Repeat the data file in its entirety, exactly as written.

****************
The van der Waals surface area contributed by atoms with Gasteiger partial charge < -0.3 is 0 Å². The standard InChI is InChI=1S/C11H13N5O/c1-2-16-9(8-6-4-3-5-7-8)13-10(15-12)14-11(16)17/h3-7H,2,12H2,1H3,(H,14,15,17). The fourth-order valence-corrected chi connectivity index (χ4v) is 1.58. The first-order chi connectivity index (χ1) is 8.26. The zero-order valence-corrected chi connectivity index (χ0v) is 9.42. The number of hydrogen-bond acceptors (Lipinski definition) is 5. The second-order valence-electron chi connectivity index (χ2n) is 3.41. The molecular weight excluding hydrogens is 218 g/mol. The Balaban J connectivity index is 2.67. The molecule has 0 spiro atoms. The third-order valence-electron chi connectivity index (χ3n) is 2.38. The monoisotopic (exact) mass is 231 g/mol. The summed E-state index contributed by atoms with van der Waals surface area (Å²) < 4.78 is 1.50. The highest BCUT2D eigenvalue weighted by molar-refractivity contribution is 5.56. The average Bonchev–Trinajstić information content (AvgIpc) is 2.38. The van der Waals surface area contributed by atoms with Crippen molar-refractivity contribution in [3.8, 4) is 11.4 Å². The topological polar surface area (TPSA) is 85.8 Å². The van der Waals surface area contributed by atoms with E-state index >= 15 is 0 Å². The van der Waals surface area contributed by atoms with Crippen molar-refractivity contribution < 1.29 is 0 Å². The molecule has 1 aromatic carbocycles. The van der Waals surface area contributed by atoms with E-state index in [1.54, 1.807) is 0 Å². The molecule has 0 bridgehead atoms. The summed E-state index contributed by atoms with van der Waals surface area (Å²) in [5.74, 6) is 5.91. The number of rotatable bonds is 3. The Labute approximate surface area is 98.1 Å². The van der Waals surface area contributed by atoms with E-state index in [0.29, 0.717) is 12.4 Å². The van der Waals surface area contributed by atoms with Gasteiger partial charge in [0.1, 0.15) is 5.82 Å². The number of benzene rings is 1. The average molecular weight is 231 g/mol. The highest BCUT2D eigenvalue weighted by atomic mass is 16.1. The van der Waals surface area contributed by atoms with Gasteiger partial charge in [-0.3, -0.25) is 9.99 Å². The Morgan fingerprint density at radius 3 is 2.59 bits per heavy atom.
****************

The van der Waals surface area contributed by atoms with Gasteiger partial charge < -0.3 is 0 Å². The standard InChI is InChI=1S/C11H13N5O/c1-2-16-9(8-6-4-3-5-7-8)13-10(15-12)14-11(16)17/h3-7H,2,12H2,1H3,(H,14,15,17). The fourth-order valence-corrected chi connectivity index (χ4v) is 1.58. The first-order chi connectivity index (χ1) is 8.26. The zero-order valence-corrected chi connectivity index (χ0v) is 9.42. The number of hydrogen-bond acceptors (Lipinski definition) is 5. The second-order valence-electron chi connectivity index (χ2n) is 3.41. The molecular weight excluding hydrogens is 218 g/mol. The Balaban J connectivity index is 2.67. The molecule has 0 spiro atoms. The third-order valence-electron chi connectivity index (χ3n) is 2.38. The monoisotopic (exact) mass is 231 g/mol. The summed E-state index contributed by atoms with van der Waals surface area (Å²) < 4.78 is 1.50. The highest BCUT2D eigenvalue weighted by molar-refractivity contribution is 5.56. The average Bonchev–Trinajstić information content (AvgIpc) is 2.38. The van der Waals surface area contributed by atoms with Crippen molar-refractivity contribution in [3.8, 4) is 11.4 Å². The topological polar surface area (TPSA) is 85.8 Å². The van der Waals surface area contributed by atoms with E-state index >= 15 is 0 Å². The van der Waals surface area contributed by atoms with Crippen molar-refractivity contribution < 1.29 is 0 Å². The molecule has 1 aromatic carbocycles. The van der Waals surface area contributed by atoms with E-state index in [1.54, 1.807) is 0 Å². The molecule has 0 bridgehead atoms. The summed E-state index contributed by atoms with van der Waals surface area (Å²) in [5.74, 6) is 5.91. The number of rotatable bonds is 3. The Labute approximate surface area is 98.1 Å². The van der Waals surface area contributed by atoms with E-state index in [0.29, 0.717) is 12.4 Å². The van der Waals surface area contributed by atoms with Gasteiger partial charge in [0.1, 0.15) is 5.82 Å². The number of benzene rings is 1. The average molecular weight is 231 g/mol. The highest BCUT2D eigenvalue weighted by atomic mass is 16.1. The van der Waals surface area contributed by atoms with Gasteiger partial charge in [-0.3, -0.25) is 9.99 Å². The Morgan fingerprint density at radius 3 is 2.59 bits per heavy atom.